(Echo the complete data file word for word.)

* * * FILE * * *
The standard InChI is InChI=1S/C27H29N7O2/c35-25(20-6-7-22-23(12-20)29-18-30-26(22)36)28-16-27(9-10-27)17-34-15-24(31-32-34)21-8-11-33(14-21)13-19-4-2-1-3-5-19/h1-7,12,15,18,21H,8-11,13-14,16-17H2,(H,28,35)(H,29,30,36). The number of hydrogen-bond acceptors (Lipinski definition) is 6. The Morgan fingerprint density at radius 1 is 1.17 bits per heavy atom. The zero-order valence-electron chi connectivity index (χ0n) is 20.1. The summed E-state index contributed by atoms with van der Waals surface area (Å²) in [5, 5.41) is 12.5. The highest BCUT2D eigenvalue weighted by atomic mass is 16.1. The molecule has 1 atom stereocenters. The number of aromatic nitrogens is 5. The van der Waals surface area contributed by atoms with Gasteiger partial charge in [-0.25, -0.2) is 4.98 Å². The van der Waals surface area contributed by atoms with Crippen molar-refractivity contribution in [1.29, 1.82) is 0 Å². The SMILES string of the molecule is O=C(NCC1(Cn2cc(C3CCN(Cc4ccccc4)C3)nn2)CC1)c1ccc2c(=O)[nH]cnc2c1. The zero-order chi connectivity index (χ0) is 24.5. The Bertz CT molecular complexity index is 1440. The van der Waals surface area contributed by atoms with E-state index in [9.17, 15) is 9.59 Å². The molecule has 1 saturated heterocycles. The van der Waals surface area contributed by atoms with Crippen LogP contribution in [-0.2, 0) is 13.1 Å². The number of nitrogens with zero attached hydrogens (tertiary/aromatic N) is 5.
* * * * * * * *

The standard InChI is InChI=1S/C27H29N7O2/c35-25(20-6-7-22-23(12-20)29-18-30-26(22)36)28-16-27(9-10-27)17-34-15-24(31-32-34)21-8-11-33(14-21)13-19-4-2-1-3-5-19/h1-7,12,15,18,21H,8-11,13-14,16-17H2,(H,28,35)(H,29,30,36). The number of hydrogen-bond acceptors (Lipinski definition) is 6. The Morgan fingerprint density at radius 1 is 1.17 bits per heavy atom. The zero-order valence-electron chi connectivity index (χ0n) is 20.1. The summed E-state index contributed by atoms with van der Waals surface area (Å²) in [5, 5.41) is 12.5. The highest BCUT2D eigenvalue weighted by atomic mass is 16.1. The molecule has 1 atom stereocenters. The number of aromatic nitrogens is 5. The van der Waals surface area contributed by atoms with Gasteiger partial charge in [-0.25, -0.2) is 4.98 Å². The van der Waals surface area contributed by atoms with Crippen molar-refractivity contribution in [1.29, 1.82) is 0 Å². The SMILES string of the molecule is O=C(NCC1(Cn2cc(C3CCN(Cc4ccccc4)C3)nn2)CC1)c1ccc2c(=O)[nH]cnc2c1. The zero-order chi connectivity index (χ0) is 24.5. The Bertz CT molecular complexity index is 1440. The van der Waals surface area contributed by atoms with E-state index in [9.17, 15) is 9.59 Å². The molecule has 1 saturated heterocycles. The van der Waals surface area contributed by atoms with Crippen LogP contribution in [-0.2, 0) is 13.1 Å². The number of nitrogens with zero attached hydrogens (tertiary/aromatic N) is 5.